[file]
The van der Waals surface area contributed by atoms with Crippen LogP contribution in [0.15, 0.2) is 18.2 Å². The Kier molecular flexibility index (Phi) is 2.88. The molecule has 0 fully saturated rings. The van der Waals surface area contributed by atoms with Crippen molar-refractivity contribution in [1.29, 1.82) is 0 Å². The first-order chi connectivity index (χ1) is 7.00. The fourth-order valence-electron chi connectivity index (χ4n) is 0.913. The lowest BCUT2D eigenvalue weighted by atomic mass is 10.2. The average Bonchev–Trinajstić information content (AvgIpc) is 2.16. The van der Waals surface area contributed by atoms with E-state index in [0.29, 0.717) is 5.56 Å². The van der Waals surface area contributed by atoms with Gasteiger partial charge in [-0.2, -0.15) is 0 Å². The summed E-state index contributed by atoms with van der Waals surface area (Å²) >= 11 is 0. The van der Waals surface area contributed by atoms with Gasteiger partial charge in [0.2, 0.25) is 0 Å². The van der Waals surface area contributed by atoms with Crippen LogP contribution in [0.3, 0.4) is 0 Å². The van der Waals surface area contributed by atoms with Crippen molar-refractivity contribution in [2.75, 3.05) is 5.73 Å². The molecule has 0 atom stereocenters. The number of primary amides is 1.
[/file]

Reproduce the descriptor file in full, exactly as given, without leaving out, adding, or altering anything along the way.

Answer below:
The van der Waals surface area contributed by atoms with Crippen LogP contribution in [0.15, 0.2) is 18.2 Å². The Kier molecular flexibility index (Phi) is 2.88. The molecule has 0 fully saturated rings. The van der Waals surface area contributed by atoms with Crippen molar-refractivity contribution in [1.29, 1.82) is 0 Å². The first-order chi connectivity index (χ1) is 7.00. The fourth-order valence-electron chi connectivity index (χ4n) is 0.913. The lowest BCUT2D eigenvalue weighted by atomic mass is 10.2. The average Bonchev–Trinajstić information content (AvgIpc) is 2.16. The van der Waals surface area contributed by atoms with E-state index in [0.29, 0.717) is 5.56 Å². The van der Waals surface area contributed by atoms with Gasteiger partial charge in [-0.2, -0.15) is 0 Å². The summed E-state index contributed by atoms with van der Waals surface area (Å²) >= 11 is 0. The van der Waals surface area contributed by atoms with Gasteiger partial charge in [0.2, 0.25) is 0 Å². The van der Waals surface area contributed by atoms with Crippen LogP contribution in [0.3, 0.4) is 0 Å². The van der Waals surface area contributed by atoms with Crippen molar-refractivity contribution in [2.75, 3.05) is 5.73 Å². The molecule has 0 atom stereocenters. The number of primary amides is 1.